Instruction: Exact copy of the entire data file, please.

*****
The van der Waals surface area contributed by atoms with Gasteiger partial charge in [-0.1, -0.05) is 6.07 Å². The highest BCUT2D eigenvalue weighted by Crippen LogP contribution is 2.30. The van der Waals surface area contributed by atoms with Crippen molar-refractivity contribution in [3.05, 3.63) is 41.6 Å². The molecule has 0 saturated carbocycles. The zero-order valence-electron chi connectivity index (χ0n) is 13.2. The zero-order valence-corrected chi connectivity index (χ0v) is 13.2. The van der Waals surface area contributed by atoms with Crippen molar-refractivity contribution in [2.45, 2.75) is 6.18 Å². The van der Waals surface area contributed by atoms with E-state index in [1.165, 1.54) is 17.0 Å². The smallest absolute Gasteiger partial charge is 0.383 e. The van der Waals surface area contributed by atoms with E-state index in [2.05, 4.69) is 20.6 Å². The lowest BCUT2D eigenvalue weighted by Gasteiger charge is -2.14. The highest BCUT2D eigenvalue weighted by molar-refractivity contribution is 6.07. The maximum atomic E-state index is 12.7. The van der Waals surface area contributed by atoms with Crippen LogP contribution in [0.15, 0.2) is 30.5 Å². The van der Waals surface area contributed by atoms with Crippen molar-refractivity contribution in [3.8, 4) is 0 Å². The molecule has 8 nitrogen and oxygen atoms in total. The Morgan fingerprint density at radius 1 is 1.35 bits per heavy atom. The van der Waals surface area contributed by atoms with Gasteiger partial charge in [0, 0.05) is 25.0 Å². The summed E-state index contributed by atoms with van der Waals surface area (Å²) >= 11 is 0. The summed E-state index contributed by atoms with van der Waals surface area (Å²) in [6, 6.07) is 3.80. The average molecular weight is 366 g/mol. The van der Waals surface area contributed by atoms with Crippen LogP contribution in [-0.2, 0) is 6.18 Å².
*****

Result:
The van der Waals surface area contributed by atoms with Gasteiger partial charge in [-0.1, -0.05) is 6.07 Å². The highest BCUT2D eigenvalue weighted by Crippen LogP contribution is 2.30. The van der Waals surface area contributed by atoms with Crippen molar-refractivity contribution in [3.05, 3.63) is 41.6 Å². The molecule has 0 saturated carbocycles. The zero-order valence-electron chi connectivity index (χ0n) is 13.2. The zero-order valence-corrected chi connectivity index (χ0v) is 13.2. The van der Waals surface area contributed by atoms with Crippen molar-refractivity contribution in [2.45, 2.75) is 6.18 Å². The van der Waals surface area contributed by atoms with E-state index in [1.165, 1.54) is 17.0 Å². The smallest absolute Gasteiger partial charge is 0.383 e. The van der Waals surface area contributed by atoms with E-state index in [2.05, 4.69) is 20.6 Å². The lowest BCUT2D eigenvalue weighted by Gasteiger charge is -2.14. The highest BCUT2D eigenvalue weighted by molar-refractivity contribution is 6.07. The maximum atomic E-state index is 12.7. The van der Waals surface area contributed by atoms with Crippen LogP contribution in [0.15, 0.2) is 30.5 Å². The van der Waals surface area contributed by atoms with Crippen molar-refractivity contribution in [3.8, 4) is 0 Å². The molecule has 8 nitrogen and oxygen atoms in total. The Morgan fingerprint density at radius 1 is 1.35 bits per heavy atom. The van der Waals surface area contributed by atoms with Gasteiger partial charge in [0, 0.05) is 25.0 Å². The summed E-state index contributed by atoms with van der Waals surface area (Å²) >= 11 is 0. The summed E-state index contributed by atoms with van der Waals surface area (Å²) in [6, 6.07) is 3.80. The average molecular weight is 366 g/mol. The van der Waals surface area contributed by atoms with Crippen LogP contribution in [-0.2, 0) is 6.18 Å².